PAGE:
How you can help preserve a precious Chilterns site
PUBLISHED: 11:48 08 October 2014 | UPDATED: 11:48 08 October 2014
The Berks, Bucks & Oxon Wildlife Trust need your help to buy a precious Chilterns site. Wendy Tobitt tells the story of Yoesden Wood
Why do we care about Chiltern countryside? If we spend an hour walking through a Chilterns wood of majestic beech, yew and ash trees and admire a swathe of grassland filled with colourful wild flowers and butterflies, how should we measure the value of that hour?
The views of rolling Chilterns countryside are valued by house owners and property developers.
But who cares to put a pure intrinsic value on our peace of mind and, perhaps, the physical benefits that we’ve enjoyed during the hour’s stroll?
This is one of the questions that politicians and economists, along with wildlife and conservation organisations, are tussling with as they work out the value of ‘ecosystems services’: the value of nature and wildlife that we can enjoy every day in financial and abstract terms.
Which brings me to the appreciation of Yoesden Wood, a relatively small but extraordinary woodland between Bledlow Ridge and Radnage, just west of High Wycombe.
During the 19th century, and possibly earlier, Yoesden Wood was looked after by local bodgers, craftsmen with pole lathes set up in the woods to make chair legs and spindles using timber from ash and beech trees growing tall and straight from the chalk.
The bodgers took care of the woodland, making it a valuable renewable resource by encouraging natural re-growth and planting new trees to fill gaps.
But Yoesden isn’t just a woodland, there’s the swathe of grassland as well. With very little soil on top of the chalk, the west-facing Yoesden Bank is a notable wildlife haven.
Then there’s the ‘hole in the wood’ an open knoll covered with anthills cloaked with yellow flowers of rock rose. In September, this is filled with a breathtaking display of violet-coloured Devil’s-bit scabious flowers.
Scenery we take for granted?
Yoesden Wood and Bank clothes the western slope of Bledlow Ridge, and forms a perfect backdrop to the valley surrounding Radnage village with its 12th century Knights’ Templars church. But how many of us take such stunning scenery for granted?
When the site came onto the market 20 years ago Martin Spray, then the director of the local wildlife trust, visited with Iain Corbyn, who was senior conservation officer at the time.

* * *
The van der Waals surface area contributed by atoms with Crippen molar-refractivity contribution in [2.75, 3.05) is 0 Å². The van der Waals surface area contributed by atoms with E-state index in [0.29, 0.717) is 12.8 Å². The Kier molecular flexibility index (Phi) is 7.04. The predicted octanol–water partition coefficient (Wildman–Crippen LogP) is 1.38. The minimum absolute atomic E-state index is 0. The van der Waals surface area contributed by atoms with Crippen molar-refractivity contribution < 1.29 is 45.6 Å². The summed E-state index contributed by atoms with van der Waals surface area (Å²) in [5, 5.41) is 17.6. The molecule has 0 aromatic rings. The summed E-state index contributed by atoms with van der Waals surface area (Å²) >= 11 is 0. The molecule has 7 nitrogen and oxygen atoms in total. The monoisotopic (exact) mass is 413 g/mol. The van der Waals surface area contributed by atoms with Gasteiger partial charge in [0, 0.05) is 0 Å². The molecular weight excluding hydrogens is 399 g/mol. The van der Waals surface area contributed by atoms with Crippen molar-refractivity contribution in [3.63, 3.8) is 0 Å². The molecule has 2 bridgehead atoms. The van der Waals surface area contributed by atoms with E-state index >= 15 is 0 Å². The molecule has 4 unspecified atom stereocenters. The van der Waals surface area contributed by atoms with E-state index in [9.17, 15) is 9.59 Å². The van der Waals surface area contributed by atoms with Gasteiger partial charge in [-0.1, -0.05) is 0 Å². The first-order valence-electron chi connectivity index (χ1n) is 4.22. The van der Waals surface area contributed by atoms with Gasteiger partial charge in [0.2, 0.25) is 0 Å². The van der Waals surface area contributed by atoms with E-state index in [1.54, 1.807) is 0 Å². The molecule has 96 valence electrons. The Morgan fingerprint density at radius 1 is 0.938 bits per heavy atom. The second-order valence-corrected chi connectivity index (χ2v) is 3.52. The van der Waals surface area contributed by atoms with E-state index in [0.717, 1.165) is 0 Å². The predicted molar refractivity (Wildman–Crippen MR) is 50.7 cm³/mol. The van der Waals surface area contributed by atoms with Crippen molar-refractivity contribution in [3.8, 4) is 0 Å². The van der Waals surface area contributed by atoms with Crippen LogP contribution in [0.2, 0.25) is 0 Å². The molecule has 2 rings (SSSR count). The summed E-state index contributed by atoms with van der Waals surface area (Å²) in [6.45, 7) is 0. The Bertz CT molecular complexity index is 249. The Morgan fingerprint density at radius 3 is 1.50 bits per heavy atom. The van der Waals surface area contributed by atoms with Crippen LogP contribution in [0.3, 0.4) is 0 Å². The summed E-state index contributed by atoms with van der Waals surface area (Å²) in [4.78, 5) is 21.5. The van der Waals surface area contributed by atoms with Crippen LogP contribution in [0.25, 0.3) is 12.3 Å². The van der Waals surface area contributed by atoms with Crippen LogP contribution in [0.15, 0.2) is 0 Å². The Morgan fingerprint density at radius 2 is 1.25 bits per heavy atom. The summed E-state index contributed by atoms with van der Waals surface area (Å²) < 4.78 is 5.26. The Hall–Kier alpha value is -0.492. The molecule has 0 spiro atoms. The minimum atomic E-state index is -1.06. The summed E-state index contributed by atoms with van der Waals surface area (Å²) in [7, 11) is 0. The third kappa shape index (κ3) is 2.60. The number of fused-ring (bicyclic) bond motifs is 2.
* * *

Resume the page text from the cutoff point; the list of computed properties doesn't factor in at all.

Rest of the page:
Iain recalls: “As Martin and I walked through the field, chalkhill blue butterflies were flying up around us, it was stunning. The trust didn’t have the funds to buy the site, and because it has no legal protection we feared it might be lost due to neglect or agricultural improvement.”
Fortunately, a local family in Radnage, who saw the woodland across the valley from their home, literally bought the view because they loved it so much and valued it as a special place to enjoy wildlife and walk with friends.
With advice from John Morris of the Chiltern Woodland Project and a few grants they ensured it was looked after well. Volunteer work parties kept paths open, gates maintained, planted trees and cleared scrub to open up viewpoints.
Yoesden Wood and Bank is a County Wildlife Site, and lies within the Chilterns Area of Outstanding Natural Beauty; but it has no statutory legal protection in spite of the best efforts of English Nature, some time ago, to designate it a Site of Special Scientific Interest.
The distinctive character of chalk grassland in the Chilterns is of national importance. It’s astonishing to realise that 80 percent of the UK’s chalk grassland has been destroyed since the 1950s, which means Yoesden Bank is indeed a valuable site to treasure.
This autumn the Berks, Bucks & Oxon Wildlife Trust (BBOWT) is raising funds to buy Yoesden Wood and Bank. Iain Corbyn, who is now a BBOWT trustee, revisited recently. “I was delighted to see this vital fragment of classic chalk grassland in such good condition, thanks to many years of careful management by the owners. If the appeal is successful we will survey the site in detail and draw up management plans to continue to look after the woodland and the chalk grassland in perpetuity.”
The tricky question of how we should value the ‘ecosystem services’ of an hour spent enjoying the woodland paths and bank of wild flowers and butterflies remains unresolved!
To find out more about the BBOWT appeal to buy Yoesden Wood and Bank, visit bbowt.org.uk.
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